M.Goodall, A.Tagg British Aircraft before the Great War (Schiffer)
Deleted by request of (c)Schiffer Publishing
Victor Tatin's name was associated with a variety of advanced aeronautical designs and design projects. Born in 1843, by the time he was 31 he had made his first flying model, a little ornithopter made of feathers and weighing 5 grams. Although this flew, he turned quickly to fixed wing designs, to which he had been introduced by Alphonse Penaud. In 1879 he designed and built a compressed-air powered model, now at the Musee de l'Air, which flew tethered to the center of a circle. The cylindrical tank with conical ends was the fuselage; the engine drove a long connecting rod on each side out along the monoplane wings, driving through cranks 2 tractor propellers. The tail was fan-shaped, like a pigeon's. The design showed Tatin's concern for reducing drag, and influenced the designer's later aeroplanes. Tatin would not be followed in these efforts till Edouard Nieuport in 1909.
In 1881 Tatin designed the propeller of the first electric dirigible, shown at the Paris Electrical Exhibition of that year. The airship was built by Gaston and Albert Tissandier; the motor was a 1-1/2 hp Siemens, and inadequate to the task. The spar-mounted spoon-bladed propeller, however, was to appear often in the next few years on more successful French heavier-than-air machines. And in 1890 Tatin invented an aneroid recording barometer that was to be used as one of the first altimeters in 1891.
The same year, with Professor Charles Richet, later of Breguet-Richet helicopter fame, Tatin designed and tested a large model which resembled Stringfellow's. An angular boat-shaped fuselage carried the steam engine with a propeller at each end of the hull, the rear one turning in an opening in the long flat horizontal surface that became the tail. Trapezoidal wings with a nearly flat airfoil section showed considerable dihedral. Damaged in the same year and then tested over the sea in 1897, it achieved a distance of 140 m before stalling and falling into the water.
(Span: 6.6 m; wing area: 8 sqm; weight: 33 kg; 1-hp steam engine)
In 1904, financed by Henri Deutsch de la Meurthe, he tested a model of a twin-rotor helicopter, at the same time contributing to Santos-Dumont's dirigibles.
In 1906 he designed what was to have been his first full-sized aeroplane, a monoplane sponsored by Jesus Fernando Duro, a member of the Aero Club de France and founder of the equivalent in Spain. Construction began at Maurice Mallet's shops. Unfortunately Duro died from typhoid in August 1906, and the monoplane was left unfinished. It seems likely - but there is nothing left to show what this machine looked like - that some of its elements or basic design appeared again on his next monoplane, this one designed for Count Henri de la Vaulx, and built by Clement-Bayard.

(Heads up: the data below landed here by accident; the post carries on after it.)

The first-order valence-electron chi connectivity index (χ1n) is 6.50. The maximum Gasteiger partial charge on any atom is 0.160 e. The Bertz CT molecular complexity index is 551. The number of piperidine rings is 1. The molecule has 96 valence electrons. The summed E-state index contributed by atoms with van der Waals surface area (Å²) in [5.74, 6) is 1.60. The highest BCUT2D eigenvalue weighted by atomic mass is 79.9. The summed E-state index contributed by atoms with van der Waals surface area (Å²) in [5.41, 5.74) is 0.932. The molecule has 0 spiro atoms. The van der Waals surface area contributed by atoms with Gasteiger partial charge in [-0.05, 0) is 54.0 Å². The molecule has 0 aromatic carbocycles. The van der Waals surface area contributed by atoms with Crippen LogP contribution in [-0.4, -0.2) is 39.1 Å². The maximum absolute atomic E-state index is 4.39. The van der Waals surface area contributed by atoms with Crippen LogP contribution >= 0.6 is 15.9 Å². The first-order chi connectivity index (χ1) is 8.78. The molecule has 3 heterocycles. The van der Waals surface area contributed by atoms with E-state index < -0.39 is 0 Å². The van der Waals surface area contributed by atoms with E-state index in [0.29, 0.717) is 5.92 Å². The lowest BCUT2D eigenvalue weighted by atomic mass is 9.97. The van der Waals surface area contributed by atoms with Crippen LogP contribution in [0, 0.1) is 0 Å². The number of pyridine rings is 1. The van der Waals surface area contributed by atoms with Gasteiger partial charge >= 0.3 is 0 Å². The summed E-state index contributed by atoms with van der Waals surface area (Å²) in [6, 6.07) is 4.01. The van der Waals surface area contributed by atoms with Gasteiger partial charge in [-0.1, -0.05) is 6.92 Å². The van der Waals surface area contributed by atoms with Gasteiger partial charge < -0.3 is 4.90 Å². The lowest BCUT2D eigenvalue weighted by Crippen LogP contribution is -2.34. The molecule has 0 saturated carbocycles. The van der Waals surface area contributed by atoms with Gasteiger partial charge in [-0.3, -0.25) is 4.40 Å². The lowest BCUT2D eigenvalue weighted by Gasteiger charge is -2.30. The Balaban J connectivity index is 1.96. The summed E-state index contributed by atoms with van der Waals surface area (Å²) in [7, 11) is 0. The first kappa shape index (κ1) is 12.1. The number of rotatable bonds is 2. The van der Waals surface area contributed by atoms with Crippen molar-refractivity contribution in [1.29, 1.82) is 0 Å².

Described as a "soaring plane," it was meant originally to have elliptical dihedral in both the elliptical wing and tailplane; it turned out to have slight dihedral only in the outer wing panels, and neither surface was elliptical in plan, but trapezoidal. The square-sectioned fuselage sat low to the ground, a 50 hp Antoinette set transversely behind the pilot driving 2 Tatin pusher propellers between the tail-booms. The pilot sat well within the fuselage which was tapered at each end.
In his special crash-suit de la Vaulx tested his aeroplane at St Cyr in November 1907. On the 18th he is reported to have taken off after a 50-meter run downwind and stayed aloft for 70 m. In flight, the starboard wing failed: Tatin was known as a skilled clocksmith, not a carpenter: his structure was too weak, although evidently aerodynamically sound.
(Span: 15 m; fuselage length: 6.75 m; overall length: 13.25 m; wing area: 60.4 sqm; gross weight: c 400 kg; 50 hp Antoinette)
A.Andrews. The Flying Machine: Its Evolution through the Ages (Putnam)
If Alphonse Penaud, 1850-1880, was a shooting star, his compatriot Victor Tatin, 1843-1913, was a stayer whose career spanned every phase of man’s final soaring into flight yet could not notch one clear triumph. He was making rubber-driven ornithopters when Penaud was producing his grand design of the amphibious monoplane. By 1879 he had produced a famous model monoplane, though not so graceful or influential as Penaud’s first success, which worked by compressed air. Between 1890 and 1897 he successfully tested a large twin (tandem)-screw monoplane driven by steam. In the next decade he became a Grand Old Man and cheer leader for the French aeroplane constructors in their rivalry with the Wrights. He sponsored an unsuccessful monoplane, the Tatin-De-La-Vaulx, in 1907, and a striking streamlined aircraft, the Tatin-Paulhan Aero-Torpille, in 1911. Victor Tatin, very typical of the keen engineer who never bothered to abandon machinery for a sabbatical year and study actual flight, maintained an enthusiasm for 40 years yet never once saw any of his full-size machines achieve more than a hop before crashing.